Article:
When the Bush Administration announced in 2008 that Ukraine and Georgia would be eligible for NATO membership, I knew it was a terrible idea. Nearly two decades after the end of both the Warsaw Pact and the Cold War, expanding NATO made no sense. NATO itself made no sense.
Explaining my "no" vote on a bill to endorse the expansion, I said at the time:
"NATO is an organization whose purpose ended with the end of its Warsaw Pact adversary This current round of NATO expansion is a political reward to governments in Georgia and Ukraine that came to power as a result of US-supported revolutions, the so-called Orange Revolution, and Rose Revolution.
Providing US military guarantees to Ukraine and Georgia can only further strain our military. This NATO expansion may well involve the US military in conflicts unrelated to our national interest".
Unfortunately, as we have seen this past week, my fears have come true. One does not need to approve of Russia's military actions to analyze its stated motivation - NATO membership for Ukraine was 'a red line' it was not willing to see crossed.
As we find ourselves at risk of a terrible escalation, we should remind ourselves that it didn't have to happen this way.
There was no advantage to the United States to expand and threaten to expand NATO to Russia's 'doorstep'. There is no way to argue that we are any safer for it.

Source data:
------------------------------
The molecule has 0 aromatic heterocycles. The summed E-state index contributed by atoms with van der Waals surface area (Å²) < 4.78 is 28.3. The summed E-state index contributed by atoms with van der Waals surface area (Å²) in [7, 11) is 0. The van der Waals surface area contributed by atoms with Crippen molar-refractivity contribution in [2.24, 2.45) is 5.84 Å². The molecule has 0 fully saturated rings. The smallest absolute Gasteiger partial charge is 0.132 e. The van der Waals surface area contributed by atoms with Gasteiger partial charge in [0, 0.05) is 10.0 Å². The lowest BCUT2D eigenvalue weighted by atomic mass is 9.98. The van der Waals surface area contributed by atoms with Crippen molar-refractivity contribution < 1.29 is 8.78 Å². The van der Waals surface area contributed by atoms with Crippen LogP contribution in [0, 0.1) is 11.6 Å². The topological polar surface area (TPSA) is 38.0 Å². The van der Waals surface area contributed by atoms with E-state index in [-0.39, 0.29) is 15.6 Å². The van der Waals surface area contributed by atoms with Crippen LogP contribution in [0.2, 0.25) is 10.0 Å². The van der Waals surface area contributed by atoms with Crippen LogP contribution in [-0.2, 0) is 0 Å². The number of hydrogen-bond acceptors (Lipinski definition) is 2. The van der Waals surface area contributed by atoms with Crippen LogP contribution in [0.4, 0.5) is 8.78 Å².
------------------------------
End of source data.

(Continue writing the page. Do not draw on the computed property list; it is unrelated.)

NATO Itself Was A Huge Mistake
When in 1949, the US Senate initially voted on the NATO treaty, Sen. Roberg Taft (R-OH) - known as "Mr. Republican" - gave an excellent speech on why he voted against creating NATO.
Explaining his "no" vote, Taft said:
"The treaty is a part of a much larger program by which we arm all these nations against Russia. A joint military program has already been made. It thus becomes an offensive and defensive military alliance against Russia. I believe our foreign policy should be aimed primarily at security and peace and I believe such an alliance is more likely to produce war than peace".
"If we undertake to arm all the nations around Russia and Russia sees itself ringed about gradually by so-called defensive arms, from Norway, and Denmark, to Turkey, and Greece, it may form a different opinion.
It may decide that the arming of western Europe, regardless of its present purpose, looks to an attack upon Russia. Its view may be unreasonable and I think it is. But from the Russian standpoint it may not seem unreasonable. They may well decide that if war is the certain result, that war might better occur now rather than after the arming of Europe is completed".
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